During the pandemic, as the world began to close, I missed the idea of traveling and connecting with other cultures, which prompted me to reflect on my trips, the things I’d noticed, and the lessons learned. In the boredom of the lockdown, I thought: What if I created a place where I could connect with other women from different backgrounds who traveled solo too? And so I did. Since then, I’ve taken on the mission of not only sharing my solo travel stories but also the ones from many other women around the world. An idea that started as a way to keep myself occupied became a show that has been listened to in over 80 countries. This is my podcast journey.
By Lu Colmenares
How My Love for Solo Travel All Began It All
In 2018, I went on a trip around South East Asia on my own. It wasn’t my first trip alone, but this time I noticed something that had escaped me before: most of the time, I was the only woman from the Americas traveling alone. I came to the realization that many women from my side of the globe are not used to the idea of solo travel or don't know what it means.
The pandemic gave me the perfect opportunity to reflect upon that trip and what I’d noticed. As someone who had done a few solo trips already, I was familiar with the fears, hesitations and difficulties of being a girl traveling alone. But I also knew about its joys, teachings and benefits.
So, I decided to create a space where women from all walks of life could share their travel experiences, fears, doubts, lessons, and wishes. And, why not? Maybe I’d inspire others to take the leap and go and explore the world. It was from this, that The Solo Female Traveler Podcast was born.
But where do I begin with a podcast?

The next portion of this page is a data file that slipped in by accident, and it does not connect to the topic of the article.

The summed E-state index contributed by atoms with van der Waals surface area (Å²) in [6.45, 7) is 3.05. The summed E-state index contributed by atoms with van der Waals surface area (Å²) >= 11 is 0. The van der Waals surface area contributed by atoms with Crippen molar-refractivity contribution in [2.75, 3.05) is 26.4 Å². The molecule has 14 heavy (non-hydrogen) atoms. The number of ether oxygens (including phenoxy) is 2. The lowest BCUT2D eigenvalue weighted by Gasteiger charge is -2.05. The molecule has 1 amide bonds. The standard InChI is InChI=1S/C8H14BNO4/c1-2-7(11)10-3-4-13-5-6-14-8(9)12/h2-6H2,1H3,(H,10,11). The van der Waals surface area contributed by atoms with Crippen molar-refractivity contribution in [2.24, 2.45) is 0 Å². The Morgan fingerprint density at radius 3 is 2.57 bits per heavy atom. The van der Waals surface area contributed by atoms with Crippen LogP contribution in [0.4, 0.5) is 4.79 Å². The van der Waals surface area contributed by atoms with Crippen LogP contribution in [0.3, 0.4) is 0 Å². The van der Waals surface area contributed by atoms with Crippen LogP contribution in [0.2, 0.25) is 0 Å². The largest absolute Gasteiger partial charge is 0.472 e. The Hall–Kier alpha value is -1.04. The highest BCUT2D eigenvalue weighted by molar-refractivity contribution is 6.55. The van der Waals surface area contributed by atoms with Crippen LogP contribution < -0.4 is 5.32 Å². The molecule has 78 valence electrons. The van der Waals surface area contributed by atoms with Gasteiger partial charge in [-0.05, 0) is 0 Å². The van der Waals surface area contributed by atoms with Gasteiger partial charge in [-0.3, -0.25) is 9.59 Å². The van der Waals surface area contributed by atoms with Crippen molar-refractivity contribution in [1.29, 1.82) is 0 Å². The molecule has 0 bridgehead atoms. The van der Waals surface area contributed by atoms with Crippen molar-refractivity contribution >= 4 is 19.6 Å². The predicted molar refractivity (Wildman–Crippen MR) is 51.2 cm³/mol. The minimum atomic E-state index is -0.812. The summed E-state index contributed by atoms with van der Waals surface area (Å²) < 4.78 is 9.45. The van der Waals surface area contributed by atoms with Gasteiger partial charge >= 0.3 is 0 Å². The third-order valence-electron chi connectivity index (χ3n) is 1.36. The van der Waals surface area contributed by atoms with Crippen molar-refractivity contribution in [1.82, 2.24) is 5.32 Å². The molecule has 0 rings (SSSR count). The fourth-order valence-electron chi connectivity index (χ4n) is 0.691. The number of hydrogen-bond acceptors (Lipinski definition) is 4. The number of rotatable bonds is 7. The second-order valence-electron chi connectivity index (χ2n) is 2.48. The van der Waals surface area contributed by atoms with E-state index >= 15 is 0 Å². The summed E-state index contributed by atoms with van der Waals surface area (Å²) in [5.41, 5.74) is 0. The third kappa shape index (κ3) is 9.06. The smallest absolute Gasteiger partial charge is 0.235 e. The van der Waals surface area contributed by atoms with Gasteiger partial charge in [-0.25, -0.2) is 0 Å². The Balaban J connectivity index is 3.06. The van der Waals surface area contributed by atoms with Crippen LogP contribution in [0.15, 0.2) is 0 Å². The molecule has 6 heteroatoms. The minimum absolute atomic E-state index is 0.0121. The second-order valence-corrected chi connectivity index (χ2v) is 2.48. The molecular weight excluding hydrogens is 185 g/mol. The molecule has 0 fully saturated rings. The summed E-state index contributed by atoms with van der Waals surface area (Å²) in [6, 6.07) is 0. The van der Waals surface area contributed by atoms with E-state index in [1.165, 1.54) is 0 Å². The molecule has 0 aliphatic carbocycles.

It wasn’t an easy start. There were a lot of doubts and ruminating thoughts: What if no one listened to it? Am I making a fool of myself? English is not my first language, will people understand me? The only thing I could hold onto at the time was the idea of sharing mine and the stories of others, and showing that travel is possible no matter your background, social-economic level, or race.
The idea was clear in my mind, but there was plenty of work to do. First, I had to find guests, create outlines for the episodes, and figure out how to edit audio. Mind you, I had no idea how to do any of those things. I simply… started.
I was surprised to find out how willing people are to share their stories, and once I knew who the guest for an episode would be, creating an outline based on their story felt easier.
Learning the Art of Podcast Editing
Editing the episodes was an entirely different beast: after recording episodes non-stop, I found myself with tons of raw audio files and zero knowledge of how to edit them. I am forever grateful to YouTube tutorials! It was a period of intense research, learning, watching tutorials, deciding on an audio-editing software, and learning how to use it, but after about two weeks, I was ready.
At the beginning, each episode took 3 hours to edit because I wanted to get rid of all the verbal fillers and awkward silences. But after posting every week for about 2 months, it was inevitable that I began to feel burnt out. This (originally) fun hobby started to feel like a very demanding and unpaid job.
I stopped recording for months until, one day, I received a DM from a listener thanking me for an episode she had listened to; then, she started asking me questions and advice on planning her own first solo trip. Right after that, I got another message asking me to be a guest on another travel podcast. I realized there and then that this hobby of mine was having an impact out there and that I shouldn’t stop.